Java can be used to create two types of programs: applications and applets. An application is a program that runs on a computer, under the operating system of that Computer just like the one created using C or C++.
An applet is an application that is accessed on the Internet Server designed to be transmitted over the Internet and executed by a Java-compatible Web browser. An applet is actually a tiny Java program, dynamically downloaded across the network, just like an image, sound file, or video clip. After an applet arrives on the client, it has limited access to resources, so that it can produce an arbitrary multimedia user interface and run complex computations without introducing the risk of viruses or breaching data integrity.
The point to be noted is that an applet is an intelligent program, not just an animation or media file. In other words, an applet is a program that can react to user input and dynamically change not just run the same animation or sound over and over.
A simple Applet program:-
public class SimpleApplet extends Applet
public void paint(Graphics g)
g.drawString("A Simple Applet", 20, 20);
- Applets are not executed by the console-based Java run-time interpreter. Rather, they are executed by either a Web browser or an applet viewer. Since all applets run in a window, it is necessary to include support for that window. Applets interact with the user through the Abstract Window Toolkit (AWT) classes. The AWT contains support for a window-based, graphical interface. It contains numerous classes and methods that allow you to create and manage windows. The AWT classes are contained in the java.awt package. Therefore all applets must import java.awt. It is one of Java’s largest and sophisticated packages but this applet makes very limited use of the AWT.
- Every applet that you create must be a subclass of class Applet which provides the necessary support for applets. The Applet class is contained in the java.applet package. Applet contains several methods that give detailed control over the execution of your applet. Thus, all applets must import java.applet.
- All applets must be declared as public, because it will be accessed by code that is outside the program.
- Output to an applet’s window is not performed by System.out.println( ). Rather, it is handled with various AWT methods, such as drawstring. Input is also handled differently in an applet than in an application.
- paint( ) method is defined by the AWT and must be overridden by the applet. paint( ) is called each time that the applet must redisplay or redraw its output. This situation can occur for several reasons. For example, the window in which the applet is running can be overwritten by another window and then uncovered. Or, the applet window can be minimized and then restored. paint( ) is also called when the applet begins execution. The paint( ) method has one parameter of type Graphics. This parameter contains the graphics context, which describes the graphics environment in which the applet is running. This context is used whenever output to the applet is required.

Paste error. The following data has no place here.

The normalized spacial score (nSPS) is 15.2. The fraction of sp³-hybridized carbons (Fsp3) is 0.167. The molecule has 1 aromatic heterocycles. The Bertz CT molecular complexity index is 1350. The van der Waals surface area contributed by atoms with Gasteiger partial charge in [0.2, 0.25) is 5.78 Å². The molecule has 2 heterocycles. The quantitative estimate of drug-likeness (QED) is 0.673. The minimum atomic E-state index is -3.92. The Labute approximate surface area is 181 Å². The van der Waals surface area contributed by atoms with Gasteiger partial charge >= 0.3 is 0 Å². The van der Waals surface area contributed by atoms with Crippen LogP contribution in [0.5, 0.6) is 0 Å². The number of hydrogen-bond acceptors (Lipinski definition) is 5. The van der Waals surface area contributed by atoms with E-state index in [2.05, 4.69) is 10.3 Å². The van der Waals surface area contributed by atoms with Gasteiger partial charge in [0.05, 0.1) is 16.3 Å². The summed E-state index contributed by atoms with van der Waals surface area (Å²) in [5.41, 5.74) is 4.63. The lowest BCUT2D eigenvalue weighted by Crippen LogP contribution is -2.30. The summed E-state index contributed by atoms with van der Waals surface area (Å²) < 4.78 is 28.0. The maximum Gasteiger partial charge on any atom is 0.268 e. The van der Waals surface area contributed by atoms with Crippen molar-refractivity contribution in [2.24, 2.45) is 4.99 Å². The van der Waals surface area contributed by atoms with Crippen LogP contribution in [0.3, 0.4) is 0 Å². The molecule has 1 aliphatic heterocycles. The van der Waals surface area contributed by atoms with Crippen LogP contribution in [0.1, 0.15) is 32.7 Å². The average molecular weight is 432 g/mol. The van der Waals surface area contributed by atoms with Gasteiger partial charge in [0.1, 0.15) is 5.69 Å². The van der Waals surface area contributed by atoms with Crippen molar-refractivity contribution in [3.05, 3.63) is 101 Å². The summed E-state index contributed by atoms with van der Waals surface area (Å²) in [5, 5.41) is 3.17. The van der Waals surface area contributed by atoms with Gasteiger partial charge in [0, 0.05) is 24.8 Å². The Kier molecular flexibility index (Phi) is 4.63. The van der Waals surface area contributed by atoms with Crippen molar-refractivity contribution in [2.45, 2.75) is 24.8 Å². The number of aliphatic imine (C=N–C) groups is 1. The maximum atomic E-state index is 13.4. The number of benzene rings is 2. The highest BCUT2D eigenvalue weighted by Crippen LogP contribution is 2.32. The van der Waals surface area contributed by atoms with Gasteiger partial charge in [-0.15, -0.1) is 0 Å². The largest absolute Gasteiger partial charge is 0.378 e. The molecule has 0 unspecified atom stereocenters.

Inside paint( ) is a call to drawString( ), which is a member of the Graphics class.
This method outputs a string specified as its argument beginning at the specified X,Y location. It has the following general form:
void drawString(String message, int x, int y)
- Execution of an applet does not begin at main( ). An applet begins execution when the name of its class is passed to an applet viewer or to a network browser.
- After writing the source code of an applet, compile it just the same way as we compile java applications. Running an applet involves a different process.
Running An Applet
There are two ways in which you can run an applet:
- Execute the applet within a Java-compatible Web browser.
- Use an applet viewer, such as the standard SDK tool, appletviewer. An applet viewer executes your applet in a window. This is generally the fastest and easiest way to test your applet.
- To execute an applet in a Web browser, you need to write a short HTML text file that contains the appropriate APPLET tag. Here is the HTML file that executes simpleapplet:
<applet code="simpleapplet" width=200 height=60>
After you create this file, execute your browser and then load this file. This causes simpleapplet to be executed.
- To execute simpleapplet with an applet viewer, you may also execute the HTML file shown earlier. For example, if the preceding HTML file is called RunApp.html, then the following command line will run simpleapplet:
- However, a more convenient method exists that speeds up testing.
Include a comment at the head of Java source code file that contains the APPLET tag. This documents our code with a prototype of the necessary HTML statements and we can test our compiled applet merely by starting the appletviewer with your Java source code file. If you use this method, the SimpleApplet source file looks like this: